4. Stray Bullets: Sunshine and Roses (Image) by David Lapham. Issues #1-10.

Lapham's masterpiece continued strongly this year, as he started a new arc that seemingly is going to continue forever (at least 13 issues, if the latest Previews is to be believed), but as long as it remains so very, very good, I don't care how long it lasts! The tale of Beth and Orson plotting to rob Harry and skip town is wildly intricate, and despite the fact that we know in general how it ends, Lapham still manages to build unbelievable tension in each issue. The obvious stupidity of Beth and Orson doesn't overshadow their ... love (?) for each other (I never got the sense that they love each other, but they do have something between them) and their plan is sweet and idiotic all at the same time. Kretchmeyer, the break-out character of this arc, at least, is great - menacing in a different way than Spanish Scott and the Monster, but still scary and far smarter than Beth and Orson, even though they have a way of coming out ahead. Lapham's sense of humor is as razor-edged as usual, as the book veers wildly between deadly serious scenes and almost surreal, humorous stuff, and the naturalistic art style and simple layout belies Lapham's wonderful command of the page and the characters, as he's as manipulative (in a good way) as anyone in comics. Stray Bullets has been a great comic for years (even though I only just read it last year, when Lapham relaunched it with Image), and it hasn't missed a beat this year.

5. Secret Identities (Image) by Jay Faerber, Brian Joines, Ilias Kyriazis, Charlie Kirchoff, Ron Riley, and Ed Dukeshire. Issues #1-7.

This was the best pure superhero comic of 2015, and probably for a few years before that, and it really sucks that it never found an audience and lasted only seven issues. Faerber - the best superhero writer of this millennium - and Joines gave us as close to a classic Claremont X-Men comic (without all the purple prose) as we've seen in a long time, with subplots all over the place, all done really well and all compelling. Their main plot was the fact that one member of the superhero group The Front Line is planning to destroy them from within, but they introduced a ton of other "real-world" problems for their heroes to deal with, as well. Of course they got truncated when the series didn't sell, but they still manage to wrap things up in a fairly satisfactory manner, which was nice. Kyriazis's amazing art (along with the coloring - Kirchoff did the first issue-and-a-half before Riley took over for the balance of the run) makes the book shine, too, as the work is wonderfully detailed and beautifully fluid - as superhero art, you can't find much better in recent years. He designed the characters to be very distinctive so that, even in a large cast, it was easy to see what was going on, and he used some inventive page layouts to give the art a more kinetic feeling to it. Kyriazis is another artist who should get picked up by DC or Marvel soon, because he would energize any superhero book he works on. It's a shame that Secret Identities didn't last, but the seven issues are pretty killer.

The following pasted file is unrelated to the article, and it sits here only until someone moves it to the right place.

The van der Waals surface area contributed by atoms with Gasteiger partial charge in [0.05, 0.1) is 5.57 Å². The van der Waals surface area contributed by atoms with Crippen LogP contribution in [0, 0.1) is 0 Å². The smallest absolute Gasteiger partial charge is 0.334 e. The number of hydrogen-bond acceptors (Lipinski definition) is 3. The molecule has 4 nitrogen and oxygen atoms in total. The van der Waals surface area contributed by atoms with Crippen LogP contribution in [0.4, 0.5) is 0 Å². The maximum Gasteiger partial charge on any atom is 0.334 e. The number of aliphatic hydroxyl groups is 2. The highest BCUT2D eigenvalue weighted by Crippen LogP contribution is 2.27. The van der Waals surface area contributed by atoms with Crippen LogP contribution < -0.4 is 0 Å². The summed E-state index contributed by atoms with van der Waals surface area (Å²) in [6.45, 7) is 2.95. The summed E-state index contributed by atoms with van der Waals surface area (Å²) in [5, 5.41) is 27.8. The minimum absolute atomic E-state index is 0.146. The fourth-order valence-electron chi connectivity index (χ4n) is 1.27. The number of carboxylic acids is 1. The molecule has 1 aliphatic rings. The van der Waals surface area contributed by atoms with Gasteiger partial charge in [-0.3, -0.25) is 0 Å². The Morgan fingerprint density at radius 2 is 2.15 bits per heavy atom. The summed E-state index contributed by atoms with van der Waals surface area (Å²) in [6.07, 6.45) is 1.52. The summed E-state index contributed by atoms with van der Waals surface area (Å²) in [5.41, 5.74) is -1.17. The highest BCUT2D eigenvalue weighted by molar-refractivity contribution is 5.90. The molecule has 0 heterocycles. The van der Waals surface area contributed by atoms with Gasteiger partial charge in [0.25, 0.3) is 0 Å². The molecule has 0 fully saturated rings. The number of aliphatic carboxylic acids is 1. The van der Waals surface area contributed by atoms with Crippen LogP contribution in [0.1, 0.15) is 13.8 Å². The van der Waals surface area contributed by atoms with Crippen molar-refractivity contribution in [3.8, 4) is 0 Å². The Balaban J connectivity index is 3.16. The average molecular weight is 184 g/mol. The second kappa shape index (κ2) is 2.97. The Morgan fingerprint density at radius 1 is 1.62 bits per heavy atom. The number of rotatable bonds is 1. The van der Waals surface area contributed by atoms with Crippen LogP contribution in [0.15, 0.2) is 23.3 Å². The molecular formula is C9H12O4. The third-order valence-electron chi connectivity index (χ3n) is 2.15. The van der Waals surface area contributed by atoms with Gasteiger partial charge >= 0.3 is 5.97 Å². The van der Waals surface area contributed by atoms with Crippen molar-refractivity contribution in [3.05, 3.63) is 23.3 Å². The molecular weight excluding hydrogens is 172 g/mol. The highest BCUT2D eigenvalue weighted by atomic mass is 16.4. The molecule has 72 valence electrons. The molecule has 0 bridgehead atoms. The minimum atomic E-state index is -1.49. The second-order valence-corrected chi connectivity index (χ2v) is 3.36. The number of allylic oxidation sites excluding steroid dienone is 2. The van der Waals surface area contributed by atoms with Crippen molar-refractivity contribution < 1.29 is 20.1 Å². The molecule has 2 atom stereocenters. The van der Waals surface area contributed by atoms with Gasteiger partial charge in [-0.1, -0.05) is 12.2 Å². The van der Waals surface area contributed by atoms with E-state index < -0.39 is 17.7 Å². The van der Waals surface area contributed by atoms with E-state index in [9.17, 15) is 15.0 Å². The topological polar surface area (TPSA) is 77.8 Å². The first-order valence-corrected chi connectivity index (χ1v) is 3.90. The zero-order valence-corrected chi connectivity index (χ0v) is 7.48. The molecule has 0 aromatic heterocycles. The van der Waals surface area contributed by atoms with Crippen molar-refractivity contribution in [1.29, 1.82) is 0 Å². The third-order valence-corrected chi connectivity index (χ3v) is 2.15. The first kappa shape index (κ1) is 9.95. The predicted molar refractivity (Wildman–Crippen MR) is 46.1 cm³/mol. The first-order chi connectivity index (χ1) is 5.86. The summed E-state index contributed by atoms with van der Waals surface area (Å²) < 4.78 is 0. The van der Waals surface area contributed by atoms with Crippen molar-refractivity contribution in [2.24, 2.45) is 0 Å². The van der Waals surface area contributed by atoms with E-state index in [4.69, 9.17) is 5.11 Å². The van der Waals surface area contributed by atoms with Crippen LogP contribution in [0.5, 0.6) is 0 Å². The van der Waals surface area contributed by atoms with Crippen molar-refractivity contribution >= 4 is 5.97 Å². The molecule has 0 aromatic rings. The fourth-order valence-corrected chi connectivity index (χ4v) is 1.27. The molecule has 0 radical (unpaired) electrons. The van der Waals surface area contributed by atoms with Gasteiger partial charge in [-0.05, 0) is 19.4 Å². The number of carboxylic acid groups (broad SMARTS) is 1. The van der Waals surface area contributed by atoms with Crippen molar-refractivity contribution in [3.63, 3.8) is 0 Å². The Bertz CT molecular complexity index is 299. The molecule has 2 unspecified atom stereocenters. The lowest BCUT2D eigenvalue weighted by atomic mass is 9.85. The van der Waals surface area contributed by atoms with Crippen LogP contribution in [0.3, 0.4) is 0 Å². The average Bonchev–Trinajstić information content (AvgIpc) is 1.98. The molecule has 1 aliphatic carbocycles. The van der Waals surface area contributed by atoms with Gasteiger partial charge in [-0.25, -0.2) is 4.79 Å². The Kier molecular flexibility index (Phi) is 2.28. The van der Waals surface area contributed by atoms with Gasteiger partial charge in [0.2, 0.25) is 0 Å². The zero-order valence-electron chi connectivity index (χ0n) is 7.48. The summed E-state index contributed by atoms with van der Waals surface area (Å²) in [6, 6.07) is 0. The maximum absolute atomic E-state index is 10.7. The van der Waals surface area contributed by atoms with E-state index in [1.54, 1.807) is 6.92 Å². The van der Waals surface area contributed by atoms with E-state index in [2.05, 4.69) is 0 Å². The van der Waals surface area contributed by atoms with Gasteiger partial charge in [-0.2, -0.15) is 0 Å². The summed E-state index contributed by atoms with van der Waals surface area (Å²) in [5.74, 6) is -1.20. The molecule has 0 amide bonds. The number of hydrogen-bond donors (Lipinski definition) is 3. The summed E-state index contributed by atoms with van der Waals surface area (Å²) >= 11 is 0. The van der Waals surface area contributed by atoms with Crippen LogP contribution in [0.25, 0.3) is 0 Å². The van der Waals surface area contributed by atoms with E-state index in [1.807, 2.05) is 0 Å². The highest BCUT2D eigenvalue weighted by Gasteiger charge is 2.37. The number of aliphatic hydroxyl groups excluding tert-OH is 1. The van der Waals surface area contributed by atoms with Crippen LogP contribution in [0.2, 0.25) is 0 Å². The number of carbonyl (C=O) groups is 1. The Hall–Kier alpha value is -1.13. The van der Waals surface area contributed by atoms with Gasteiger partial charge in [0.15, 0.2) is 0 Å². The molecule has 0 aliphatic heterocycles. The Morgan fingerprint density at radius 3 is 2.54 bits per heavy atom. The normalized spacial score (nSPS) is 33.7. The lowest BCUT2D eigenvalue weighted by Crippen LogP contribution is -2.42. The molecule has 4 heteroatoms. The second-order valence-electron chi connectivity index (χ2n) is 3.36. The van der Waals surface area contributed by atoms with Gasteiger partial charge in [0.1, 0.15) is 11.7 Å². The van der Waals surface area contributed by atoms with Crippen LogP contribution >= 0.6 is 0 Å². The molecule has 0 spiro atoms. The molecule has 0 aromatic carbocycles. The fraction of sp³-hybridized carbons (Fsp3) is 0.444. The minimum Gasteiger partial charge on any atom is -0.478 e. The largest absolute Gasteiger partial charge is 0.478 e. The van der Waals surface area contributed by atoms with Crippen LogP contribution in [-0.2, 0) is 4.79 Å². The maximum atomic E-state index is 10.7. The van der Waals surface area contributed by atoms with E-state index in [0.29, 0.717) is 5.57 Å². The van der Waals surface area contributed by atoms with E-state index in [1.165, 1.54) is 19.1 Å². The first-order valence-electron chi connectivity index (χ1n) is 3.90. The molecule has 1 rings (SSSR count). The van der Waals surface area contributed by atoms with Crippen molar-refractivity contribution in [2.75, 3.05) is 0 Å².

6. Jem and the Holograms (IDW) by Kelly Thompson, Sophie Campbell, Emma Vieceli, Corin Howell, Amy Mebberson, Arielle Jovellanos, Rebekah Isaacs, Jen Bartel, Agnes Garbowska, M. Victoria Robado, Josh Burcham, Joana Lafuente, Lauren Perry, Robbie Robbins, Shawn Lee, and Tom B. Long. Issues #1-10 plus the Annual and the Holiday Special.

As I noted when I started reading this series, I never watched the cartoon in the 1980s - I knew about it and saw commercials for it, but it just wasn't my bag - but I was certainly going to get it because Kelly was writing it and Campbell was drawing it. I knew it would look terrific, because Campbell is amazing, but I wasn't prepared for how wonderful her art was on the first arc, which set the tone for the other artists to follow. Campbell's redesign of the characters is superb, as she brings her smart sensibility to every person, revealing their personalities through their dress and adornment. Her body language is excellent, and the way she draws Kimber and Stormer together is one of the highlights of the book. Vieceli and the other artists have followed suit, although I'm selfishly looking forward to Campbell's return to the book. Meanwhile, I knew Kelly was a good writer from her novels, and it's nice that it's transitioned to comics, where she has proven to be quite good. Jem is a rich book full of fascinating characters, and Kelly has done a wonderful job making them fully realized even from the first few issues. The conflicts are real and feel important, and while the book can be very dramatic, Kelly never lets the sense of joy that the characters get from playing music disappear. Campbell and Robado actually make the music look impressive, which is hard to do in a comic. The guys at my comic shoppe still give me (good-natured) grief about buying Jem, and I always laugh at them and tell them they really should try it. Maybe I can convince some of them!